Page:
Tuesday, 25 August 2009

May the Lord Have Mercy

The day was just like any other in seventh grade. I was laughing with friends and having what then seemed very adult conversation when the loud speaker rattled my jovial reality. It took a moment before I realized that the voice of Bruce Decher, the Vice Principal of South Meadow School, lacked his normal dry wit. He told us that two planes had crashed into the World Trade Center.

My father picked me up from School shaken. The authority he carries with him was shriveled and his voice was to soft to be his own. What was to me a distant tragedy, was for my father a palpable execution of a close friend.

I watched as our world mourned, and as our mourning fermented into rage. As the songs in memory of the lost simultaneously became the marching orders to a battle ahead. "How dare they do this to US?" To the Red White and Blue? We were all called to reenlist our allegiance.

It is so easy to lose onself up into such a force of passion. When confronted with evil so abruptly, so ruthlessly, everything in us wishes to be the right to combat such a wrong. We stand up against the emerging "them" responsible and make our stand-unified. How could such chaos be left unanswered- and how else could we answer but with flesh, steel and smart bombs?

The "Land of the Free and the Home of the Brave..." those words still make my heart swell and skin bump up. And yet, as we turn to the Kingdom of God that Jesus speaks of, we cower. Hating mother and father? Use the weak to confound the great? The sinner to rebuke the saint? The love of one's enemy over the safety of one's cheek? Do these words stir us to excitement? Do they make us swell with belonging; or do they force us to equivocate? Do they make us stammer and downplay these silly and unpractical words?

Are we so quick to forget that fear and death bind us no longer, that in the bloodied, beaten rabble rouser Jesus, we see death and also God? Are we amnesic to the reality that we are called, chosen and set apart by God to witness to the truth of Christ set within our bodies, our hearts and our minds? True bravery is this; to look into the evil of our violent world and laugh, not so to diminish the tragedy of our sin but to rejoice in the conquest of our resurrection in Christ.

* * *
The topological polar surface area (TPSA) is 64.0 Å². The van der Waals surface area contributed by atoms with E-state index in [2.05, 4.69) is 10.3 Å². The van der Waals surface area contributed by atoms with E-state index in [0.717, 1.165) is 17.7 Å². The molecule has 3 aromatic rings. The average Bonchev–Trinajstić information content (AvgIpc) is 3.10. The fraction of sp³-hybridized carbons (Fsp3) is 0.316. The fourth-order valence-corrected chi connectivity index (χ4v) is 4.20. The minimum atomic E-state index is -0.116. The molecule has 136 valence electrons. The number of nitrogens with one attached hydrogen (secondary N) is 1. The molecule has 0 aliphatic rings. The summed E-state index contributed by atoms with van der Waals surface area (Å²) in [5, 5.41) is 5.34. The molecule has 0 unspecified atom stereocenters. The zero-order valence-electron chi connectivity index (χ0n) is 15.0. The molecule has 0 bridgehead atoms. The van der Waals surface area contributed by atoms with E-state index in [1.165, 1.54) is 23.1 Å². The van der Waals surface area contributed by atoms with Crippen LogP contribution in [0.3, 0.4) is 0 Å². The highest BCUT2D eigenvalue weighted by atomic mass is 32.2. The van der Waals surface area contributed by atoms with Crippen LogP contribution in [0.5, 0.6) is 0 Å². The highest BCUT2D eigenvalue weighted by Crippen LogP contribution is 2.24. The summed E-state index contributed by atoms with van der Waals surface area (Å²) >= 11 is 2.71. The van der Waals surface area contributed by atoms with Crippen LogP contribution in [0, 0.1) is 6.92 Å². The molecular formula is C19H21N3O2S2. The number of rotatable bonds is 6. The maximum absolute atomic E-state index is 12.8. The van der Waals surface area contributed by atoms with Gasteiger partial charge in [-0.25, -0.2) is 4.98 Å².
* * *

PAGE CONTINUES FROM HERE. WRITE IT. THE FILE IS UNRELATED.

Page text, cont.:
St. Francis once saw "holy" wars being waged; blood spilt and lives maimed. Did he run to the safety; No! He followed the audacity of Christ's Spirit with no weapon but folded hands of prayer and the words of the Lord emanating from his tongue. Even as western armies failed to conquer with steel, he was able to find audience with the King of the Muslims; proclaiming Christ crucified.

Whenever we hear chatter of pacifism our defenses rise and pragmatic concerns burt out. "What about Hitler? What about this? What about that?" If we live as dead to ourselves and within Christ's bodied, sustained into eternity, why do we not ask such questions of War? Why do we not beg and plead for another way? Why do we not demand another cure, another act of love that we can offer up, or embers to heap upon their head so that "they" might be folded into Grace. If we live according to the Spirit, as members of the Kingdom of God, should we not hunger for reconciliation and not for vengeance? Should we not cry, "Lord forgive them for they know not what they do?"

Jesus Christ prayed as his body was beaten. We who eat that body, who are that body, should also long for the redemption of those who persecute us. Even if we call ourselves "Just War" Christians, we should still speak of war as such an atrocity, that the mere word makes us nauseous. But instead it fills my mind with images of grander, courage, strength and conviction.

What have I, dare I say we, become when words of patriotism stir us more deeply than the Gospel of Jesus Christ?
May the Lord have mercy on us for our treason against the Kingdom.

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